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When Record Companies Still Had Record Profits…

Sorry for the pun. This is my final post summarizing the highlights of British 1994 report on recorded music. Here, you can find some vintage discussion of whether record companies were too profitable then:

  • In a letter dated 26 November 1993, we informed the companies of our provisional finding that they (and their subsidiaries in the UK) were members of a complex monopoly group, within the meaning of the Fair Trading Act, which engaged in one or more of the following practices: adopting similar pricing policies to each other for the various formats (CD, music cassette and vinyl) of `full-price’ albums and singles; declining to license imports of some sound recordings in which the company holds the copyright and licensing others only on payment of a fee under the MCPS/BPI import scheme; and entering into contracts with artists which include terms that restrict the artists’ ability to exploit their talent fully and restrict competition in the supply of recorded music (eg in clauses relating to the extent of copyright acquired, length of contract, exclusivity, options, obligations to exploit recordings, royalty rates, packaging and other deductions from royalties, and/or arrangements for accounting for and auditing royalties).
  • Another important difference between the two markets which affected the relative costs and risks was the higher level of advances and royalties paid to UK artists than US artists. Record companies in the USA paid lower average artist royalties than their counterparts in the UK and, as a result, lower advances. Another factor which helped to keep US advances below the level of those in the UK was that the competition for finding and signing new talent was less fierce in the USA than the UK, since the wider geographical dispersal of potential artists in the USA meant that US A&R departments were less likely than those in the UK to be bidding against rival record companies in particular cases
  • We asked the companies whether the terms of their contracts with artists amounted to an exploitation of the monopoly situation. The companies said that the contracts they had with artists did not reflect any lack of competition between record companies to secure and retain those artists’ services; although there were similarities in the legal structure of contracts, the key terms, including advances, royalties and term, were all vigorously negotiated in each case. There was nothing to suggest that the potential rewards were insufficient to attract an adequate supply of recording artists and indeed the size of advances and royalties had increased substantially in recent years, reflecting a shift in the balance of power in favor of the artist at the expense of the record company. In this sense, therefore, there was no market failure. At any one time, there was active competition for the services not only of new artists but also of established and superstar artists. The terms of artists’ contracts did not, therefore, present an obstacle to expansion by established record companies or to new entry by companies currently outside the industry. While it was true that the opportunities for buying-in established and superstar artists would be enhanced if the duration of artists’ contracts were shortened, such a development would result in a shift by established companies from their well-tried policy of developing their own artists. Moreover, only the larger record companies with deep pockets would be able to take advantage of such opportunities.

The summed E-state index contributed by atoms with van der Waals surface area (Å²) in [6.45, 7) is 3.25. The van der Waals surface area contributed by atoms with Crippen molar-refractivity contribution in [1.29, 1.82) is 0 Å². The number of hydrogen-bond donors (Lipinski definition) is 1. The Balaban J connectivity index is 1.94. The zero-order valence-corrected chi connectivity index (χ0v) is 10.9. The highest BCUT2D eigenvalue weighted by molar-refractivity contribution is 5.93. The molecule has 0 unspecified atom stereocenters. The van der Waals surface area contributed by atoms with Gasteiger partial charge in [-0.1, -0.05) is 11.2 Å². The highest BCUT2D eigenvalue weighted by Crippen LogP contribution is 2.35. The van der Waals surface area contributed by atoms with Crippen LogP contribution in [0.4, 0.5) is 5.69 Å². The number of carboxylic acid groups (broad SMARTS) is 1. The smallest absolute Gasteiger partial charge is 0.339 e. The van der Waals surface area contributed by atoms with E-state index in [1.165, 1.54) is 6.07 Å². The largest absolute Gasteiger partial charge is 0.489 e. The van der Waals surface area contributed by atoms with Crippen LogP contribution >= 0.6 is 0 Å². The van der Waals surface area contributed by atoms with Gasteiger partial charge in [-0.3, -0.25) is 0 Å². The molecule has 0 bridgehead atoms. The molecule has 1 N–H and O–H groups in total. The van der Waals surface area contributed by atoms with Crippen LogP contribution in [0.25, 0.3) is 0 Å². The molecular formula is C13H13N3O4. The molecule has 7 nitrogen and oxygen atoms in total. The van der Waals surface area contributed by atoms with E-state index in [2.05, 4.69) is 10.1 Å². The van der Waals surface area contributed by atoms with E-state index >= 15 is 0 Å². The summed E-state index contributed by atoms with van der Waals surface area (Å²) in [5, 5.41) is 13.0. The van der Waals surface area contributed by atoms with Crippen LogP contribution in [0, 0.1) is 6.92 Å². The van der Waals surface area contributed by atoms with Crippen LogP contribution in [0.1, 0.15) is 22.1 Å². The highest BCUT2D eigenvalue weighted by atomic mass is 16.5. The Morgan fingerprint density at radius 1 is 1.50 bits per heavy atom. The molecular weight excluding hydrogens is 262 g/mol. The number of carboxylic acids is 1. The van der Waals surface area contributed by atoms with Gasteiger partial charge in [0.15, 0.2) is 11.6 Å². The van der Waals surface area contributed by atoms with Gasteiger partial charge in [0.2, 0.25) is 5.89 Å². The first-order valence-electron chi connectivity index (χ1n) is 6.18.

• As to retention of copyright, there was no benefit to the public interest in a successful artist acquiring control of the copyright in his recordings. An artist’s only avenue for protecting and exploiting his copyright was to license it to a record company and this was achieved by auctioning it to the highest bidder. The consumer did not benefit because he was primarily interested in the artist and only to a limited extent in the particular label on which the recordings were released. There was a public interest in freedom of contract as well as in freedom of trade and in so far as the artist accepted contractual obligations, he or she received consideration for so doing in the shape of greater remuneration or remuneration on a more attractive basis than if those obligations had not been accepted. Where freedom of contract was abused, the law provided redress. But the expenditure by a record company on an artist represented an investment risk which would benefit both the artist and the record company if the risk paid off; if it did not, the record company would lose its money, whereas the artist would not only lose nothing but would also have received substantial advances on royalties which he or she would be under no obligation to repay to the record company. Investment in nine out of ten artists was not fully recouped.